The Silk Road, China

Saturday, 28 July 2007

The Northern Silk Road to Xian - Dunhuang & The Hexi Corridor

Both the Buddhist caves and the sand dunes of Turpan (see previous posting) served to whet our appetites for what was to come in Dunhuang, another oasis town this time where the Southern and Northern Silk Roads merge into a single a route towards Xian.

The Mogao caves were once a complex of over 1000 Buddhist caves, literally hidden away in the desert outside Dunhuang until an itinerant monk happened upon them around the turn of last century. He subsequently devoted the rest of his life to restoring and protecting them and they remain an incredible sight today.

At first the caves were used as retreats by a few monks, but in time their proximity to the Silk Road resulted in a huge increase both in the number of caves and the level of ambition of artwork within them. The caves became a display of devotion and were generously endowed by westbound merchants who hoped to secure their safe return and eastbound merchants who had made it back to the safety of China. At their height in the Tang dynasty (7th to 10th centuries) the caves were a thriving community of 140 monks and nuns, along with numerous local sculptors, painters and calligraphers.

The caves are awe inspiring. Upon entering the first, all that is visible is a huge fold of cloth sculpted into the rock. As the eyes become accustomed to the gloom, they are drawn to the two enormous feet (the big toenails are the length of my forearm) on either side. At this point they slowly are drawn upwards to take in the enormity of the 35 metre high seated Buddha.

We saw just a tiny selection of the caves, but enough to appreciate the quality of the art and to notice the foreign influences - as well as goods - that travelled down the Silk Road: Indian faces and Buddhism shared the same narratives as local people, customs and Taoist ideas. Despite being extremely busy, the Mogao caves were nonetheless a highlight of the entire Silk Road.

The only way to follow such a morning was to opt for a complete contrast. We hired bikes and rode towards the massive (300m high) sand dunes that literally bump up against the outskirts of Dunhuang. As with Tian Chi, we were somewhat surprised to be welcomed by a hefty entrance fee, which presumably funded the camel festival-cum-theme park and wooden steps that had been built up one of the dunes.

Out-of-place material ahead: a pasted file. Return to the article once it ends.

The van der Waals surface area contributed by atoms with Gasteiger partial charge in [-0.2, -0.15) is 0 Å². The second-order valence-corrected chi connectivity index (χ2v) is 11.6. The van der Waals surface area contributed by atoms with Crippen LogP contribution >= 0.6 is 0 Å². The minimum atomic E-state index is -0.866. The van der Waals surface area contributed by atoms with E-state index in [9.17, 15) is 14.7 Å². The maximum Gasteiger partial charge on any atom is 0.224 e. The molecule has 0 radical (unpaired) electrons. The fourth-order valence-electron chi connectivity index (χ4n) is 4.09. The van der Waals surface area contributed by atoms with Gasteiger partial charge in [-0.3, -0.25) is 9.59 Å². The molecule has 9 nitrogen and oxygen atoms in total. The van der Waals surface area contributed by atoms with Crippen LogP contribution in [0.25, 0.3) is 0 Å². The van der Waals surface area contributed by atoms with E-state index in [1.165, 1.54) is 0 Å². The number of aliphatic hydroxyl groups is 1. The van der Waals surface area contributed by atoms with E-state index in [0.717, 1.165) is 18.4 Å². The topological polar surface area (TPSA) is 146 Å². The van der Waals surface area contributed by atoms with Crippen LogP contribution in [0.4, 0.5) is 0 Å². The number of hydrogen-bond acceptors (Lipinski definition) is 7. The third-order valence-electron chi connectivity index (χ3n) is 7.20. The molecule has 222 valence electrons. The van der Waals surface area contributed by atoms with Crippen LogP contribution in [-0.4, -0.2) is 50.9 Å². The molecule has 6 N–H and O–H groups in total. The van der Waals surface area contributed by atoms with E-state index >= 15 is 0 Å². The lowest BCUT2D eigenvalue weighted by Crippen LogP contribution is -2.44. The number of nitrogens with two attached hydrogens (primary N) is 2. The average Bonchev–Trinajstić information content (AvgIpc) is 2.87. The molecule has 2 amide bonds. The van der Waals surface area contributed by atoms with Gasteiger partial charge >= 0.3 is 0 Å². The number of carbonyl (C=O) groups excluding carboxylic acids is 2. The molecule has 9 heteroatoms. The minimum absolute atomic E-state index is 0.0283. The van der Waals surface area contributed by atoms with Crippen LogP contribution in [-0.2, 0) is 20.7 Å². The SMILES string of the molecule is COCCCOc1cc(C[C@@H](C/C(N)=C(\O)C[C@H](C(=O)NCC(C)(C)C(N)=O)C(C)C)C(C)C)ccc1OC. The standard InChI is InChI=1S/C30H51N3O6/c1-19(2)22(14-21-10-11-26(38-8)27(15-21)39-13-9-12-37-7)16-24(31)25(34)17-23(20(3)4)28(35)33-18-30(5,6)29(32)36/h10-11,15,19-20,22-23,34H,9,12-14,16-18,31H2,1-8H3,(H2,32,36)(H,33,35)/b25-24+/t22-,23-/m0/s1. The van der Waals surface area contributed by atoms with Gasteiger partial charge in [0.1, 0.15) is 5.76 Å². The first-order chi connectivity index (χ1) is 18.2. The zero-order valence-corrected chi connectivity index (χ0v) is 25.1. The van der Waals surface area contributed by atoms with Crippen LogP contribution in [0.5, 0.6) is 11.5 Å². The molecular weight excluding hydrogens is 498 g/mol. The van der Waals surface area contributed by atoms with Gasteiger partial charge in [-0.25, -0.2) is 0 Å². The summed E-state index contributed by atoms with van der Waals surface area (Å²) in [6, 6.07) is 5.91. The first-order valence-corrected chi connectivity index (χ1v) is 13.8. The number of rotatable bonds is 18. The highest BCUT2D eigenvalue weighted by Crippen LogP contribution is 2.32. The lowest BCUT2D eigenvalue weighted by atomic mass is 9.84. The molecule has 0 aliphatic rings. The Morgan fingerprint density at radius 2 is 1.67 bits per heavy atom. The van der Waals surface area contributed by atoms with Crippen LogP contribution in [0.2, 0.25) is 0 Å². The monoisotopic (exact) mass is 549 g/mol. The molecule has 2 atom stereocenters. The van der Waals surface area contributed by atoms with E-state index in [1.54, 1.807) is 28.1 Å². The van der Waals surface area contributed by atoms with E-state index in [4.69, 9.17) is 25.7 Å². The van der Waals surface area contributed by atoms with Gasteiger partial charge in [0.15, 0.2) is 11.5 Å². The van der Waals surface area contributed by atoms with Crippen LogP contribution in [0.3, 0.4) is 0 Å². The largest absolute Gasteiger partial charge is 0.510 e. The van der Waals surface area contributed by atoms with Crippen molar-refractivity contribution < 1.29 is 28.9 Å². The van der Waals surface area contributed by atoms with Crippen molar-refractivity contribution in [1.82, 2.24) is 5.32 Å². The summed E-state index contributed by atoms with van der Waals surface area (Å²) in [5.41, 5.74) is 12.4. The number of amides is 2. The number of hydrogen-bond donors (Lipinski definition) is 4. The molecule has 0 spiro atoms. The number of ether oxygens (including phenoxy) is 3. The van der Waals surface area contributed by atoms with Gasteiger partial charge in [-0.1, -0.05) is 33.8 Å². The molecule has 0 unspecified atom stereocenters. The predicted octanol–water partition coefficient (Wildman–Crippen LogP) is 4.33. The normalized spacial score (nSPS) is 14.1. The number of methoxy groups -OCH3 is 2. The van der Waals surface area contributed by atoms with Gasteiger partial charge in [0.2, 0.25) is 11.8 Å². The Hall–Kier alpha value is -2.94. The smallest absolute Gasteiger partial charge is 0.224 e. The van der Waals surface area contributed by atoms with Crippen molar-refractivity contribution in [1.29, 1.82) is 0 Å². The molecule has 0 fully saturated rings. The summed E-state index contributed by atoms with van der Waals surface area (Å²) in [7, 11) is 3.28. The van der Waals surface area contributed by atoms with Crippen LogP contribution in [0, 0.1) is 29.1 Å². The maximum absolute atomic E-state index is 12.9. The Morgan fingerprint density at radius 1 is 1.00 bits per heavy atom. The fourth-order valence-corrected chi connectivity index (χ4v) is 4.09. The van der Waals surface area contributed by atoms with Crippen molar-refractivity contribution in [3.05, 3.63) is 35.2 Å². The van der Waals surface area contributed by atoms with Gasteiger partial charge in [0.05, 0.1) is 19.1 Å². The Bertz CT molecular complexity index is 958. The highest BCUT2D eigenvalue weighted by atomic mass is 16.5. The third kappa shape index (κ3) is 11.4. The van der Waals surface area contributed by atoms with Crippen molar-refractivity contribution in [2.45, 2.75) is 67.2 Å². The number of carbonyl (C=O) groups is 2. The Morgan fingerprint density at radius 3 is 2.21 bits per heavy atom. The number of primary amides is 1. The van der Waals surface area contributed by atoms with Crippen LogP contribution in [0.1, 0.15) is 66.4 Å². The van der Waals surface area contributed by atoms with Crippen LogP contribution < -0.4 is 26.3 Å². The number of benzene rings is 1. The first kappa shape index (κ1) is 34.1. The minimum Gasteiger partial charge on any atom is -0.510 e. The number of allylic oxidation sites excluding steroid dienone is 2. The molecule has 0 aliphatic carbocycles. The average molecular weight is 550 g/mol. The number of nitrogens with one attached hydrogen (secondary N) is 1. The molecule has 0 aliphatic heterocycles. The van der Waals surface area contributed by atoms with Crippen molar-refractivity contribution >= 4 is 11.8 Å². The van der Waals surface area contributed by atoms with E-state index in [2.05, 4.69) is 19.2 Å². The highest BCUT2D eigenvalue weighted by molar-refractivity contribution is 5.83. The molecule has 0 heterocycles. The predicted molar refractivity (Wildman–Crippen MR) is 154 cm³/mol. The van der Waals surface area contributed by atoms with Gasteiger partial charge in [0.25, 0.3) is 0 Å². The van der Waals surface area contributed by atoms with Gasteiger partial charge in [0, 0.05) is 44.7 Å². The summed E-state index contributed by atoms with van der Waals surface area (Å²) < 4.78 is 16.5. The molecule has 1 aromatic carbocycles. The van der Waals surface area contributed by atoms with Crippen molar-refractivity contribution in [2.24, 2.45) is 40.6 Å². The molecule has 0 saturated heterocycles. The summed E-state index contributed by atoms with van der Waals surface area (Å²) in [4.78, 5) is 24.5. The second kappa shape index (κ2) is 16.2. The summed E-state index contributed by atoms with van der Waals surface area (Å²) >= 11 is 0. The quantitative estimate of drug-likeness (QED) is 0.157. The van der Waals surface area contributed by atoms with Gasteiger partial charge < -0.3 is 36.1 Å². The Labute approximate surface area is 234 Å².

We turned our backs on it all and set out to find our own, quiet dune, when suddenly a microlight circled over head. Immediately I knew I had to try it and it conjured up images of the English Patient for Helen; we knew we could not pass up the opportunity. We swallowed our pride, paid our dues and enjoyed a brief, but exhilarating and spectacular flight over the dunes.

The dunes from the microlight

Once back on the ground, we left the camels where they were and trudged up a huge - and almost too hot to walk on - dune, well away from the crowds.

The Hexi Corridor

We were to find last of the desert in a town called Jiaguyuan. Its significance lay in its fortress which - thanks to the Great Wall - guarded the pass into the Chinese Empire through which all travellers had to pass: the Hexi Corridor. For the caravans it offered either the first or the last security and civilisation for months.

Even today, its location is striking. Both the Wall and the Fort have recently been restored and cut an imposing shape in the wilderness. We cycled out from the town to where the wilderness begins. From a turret on the wall at the top of the hill, we looked out to the West: the Hexi corridor is hemmed in by snow capped mountains to the south and the desert to the North. To savour the moment, we walked a short distance into the Gobi desert and sat for while, looking back on the Great Wall of China.

Ahead of us to the east lay the part of China that was driving the economic growth that constantly dominates the headlines. Here the news makes fascinating viewing: every year on year trend reported is a massive increase. The media must contribute to the optimism and energy that you can sense in China, although of course it is closely monitored by the state. Nevertheless, I was surprised at how openly (but not non critically of course) the discussion is around the biggest some of the biggest challenges that China faces. These include the undervaluation of the yuan and the sustainability of the unusually high level of savings - changes in either of which could seriously undermine Chinese stability.

The environmental cost of the Chinese miracle is also visible here for the first time. Well documented in our media, I had initially been encouraged by the widespread use of recycling bins upon arrival in Kashgar. But as we rode back from the Wall towards the town, it was impossible not to notice the countless factory chimneys on the outskirts of the town, spewing black smoke into the bright blue sky. The wind carried the smell to the back of our throats and the smoke hung in the air, hinting at the smog to come in the more urbanised east; the contrast with the wilderness could not be more striking.

Our final stopover before Xian was an unexpected surprise. The small town of Zangye somehow had more atmosphere than anywhere Helen and I had found so far. It was neither a tourist town like Dunhuang nor a sprawling concrete mess like Urumqi: it was simply a pleasant place to pass the time. It had a delightful pedestrianised street where people seemed to be taking time out from the hectic pace of China; a welcome change from the highly functional norm for Chinese towns. We duly joined in with the merriment and tried a local dish called Big Plate Chicken, comprising a whole chopped chicken cooked in a tasty hot sauce. Some pieces were rather less appetising than others...!



No comments: